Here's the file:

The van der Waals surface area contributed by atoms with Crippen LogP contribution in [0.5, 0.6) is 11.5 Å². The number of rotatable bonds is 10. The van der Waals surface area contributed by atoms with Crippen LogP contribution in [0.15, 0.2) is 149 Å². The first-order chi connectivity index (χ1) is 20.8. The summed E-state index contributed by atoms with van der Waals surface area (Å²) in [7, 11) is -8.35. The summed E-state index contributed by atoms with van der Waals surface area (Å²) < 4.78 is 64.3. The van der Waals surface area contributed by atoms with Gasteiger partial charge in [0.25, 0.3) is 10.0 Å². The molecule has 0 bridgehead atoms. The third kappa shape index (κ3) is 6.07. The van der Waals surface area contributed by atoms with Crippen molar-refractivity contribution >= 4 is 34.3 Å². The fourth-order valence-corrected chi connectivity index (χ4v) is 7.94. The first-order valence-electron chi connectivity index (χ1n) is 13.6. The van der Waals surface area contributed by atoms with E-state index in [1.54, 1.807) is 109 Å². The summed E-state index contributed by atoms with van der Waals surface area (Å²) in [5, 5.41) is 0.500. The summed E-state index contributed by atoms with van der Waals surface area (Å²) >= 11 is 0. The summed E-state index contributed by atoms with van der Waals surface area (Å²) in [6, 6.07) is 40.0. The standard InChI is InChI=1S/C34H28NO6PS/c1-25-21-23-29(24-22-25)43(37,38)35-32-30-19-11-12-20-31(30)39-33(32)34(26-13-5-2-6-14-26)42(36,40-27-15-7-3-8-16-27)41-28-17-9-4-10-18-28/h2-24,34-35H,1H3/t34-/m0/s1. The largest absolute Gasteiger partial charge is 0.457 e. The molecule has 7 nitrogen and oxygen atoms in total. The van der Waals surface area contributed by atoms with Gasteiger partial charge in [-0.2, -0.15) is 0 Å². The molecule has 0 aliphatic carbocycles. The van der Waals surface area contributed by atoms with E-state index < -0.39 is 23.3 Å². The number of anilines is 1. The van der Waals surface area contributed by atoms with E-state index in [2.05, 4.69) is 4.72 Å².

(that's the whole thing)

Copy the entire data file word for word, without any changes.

The van der Waals surface area contributed by atoms with Crippen LogP contribution in [0.5, 0.6) is 11.5 Å². The number of rotatable bonds is 10. The van der Waals surface area contributed by atoms with Crippen LogP contribution in [0.15, 0.2) is 149 Å². The first-order chi connectivity index (χ1) is 20.8. The summed E-state index contributed by atoms with van der Waals surface area (Å²) in [7, 11) is -8.35. The summed E-state index contributed by atoms with van der Waals surface area (Å²) < 4.78 is 64.3. The van der Waals surface area contributed by atoms with Gasteiger partial charge in [0.25, 0.3) is 10.0 Å². The molecule has 0 bridgehead atoms. The third kappa shape index (κ3) is 6.07. The van der Waals surface area contributed by atoms with Crippen molar-refractivity contribution >= 4 is 34.3 Å². The fourth-order valence-corrected chi connectivity index (χ4v) is 7.94. The first-order valence-electron chi connectivity index (χ1n) is 13.6. The van der Waals surface area contributed by atoms with E-state index in [1.54, 1.807) is 109 Å². The summed E-state index contributed by atoms with van der Waals surface area (Å²) in [5, 5.41) is 0.500. The summed E-state index contributed by atoms with van der Waals surface area (Å²) >= 11 is 0. The summed E-state index contributed by atoms with van der Waals surface area (Å²) in [6, 6.07) is 40.0. The standard InChI is InChI=1S/C34H28NO6PS/c1-25-21-23-29(24-22-25)43(37,38)35-32-30-19-11-12-20-31(30)39-33(32)34(26-13-5-2-6-14-26)42(36,40-27-15-7-3-8-16-27)41-28-17-9-4-10-18-28/h2-24,34-35H,1H3/t34-/m0/s1. The largest absolute Gasteiger partial charge is 0.457 e. The molecule has 7 nitrogen and oxygen atoms in total. The van der Waals surface area contributed by atoms with Gasteiger partial charge in [-0.2, -0.15) is 0 Å². The molecule has 0 aliphatic carbocycles. The van der Waals surface area contributed by atoms with E-state index < -0.39 is 23.3 Å². The number of anilines is 1. The van der Waals surface area contributed by atoms with E-state index in [2.05, 4.69) is 4.72 Å².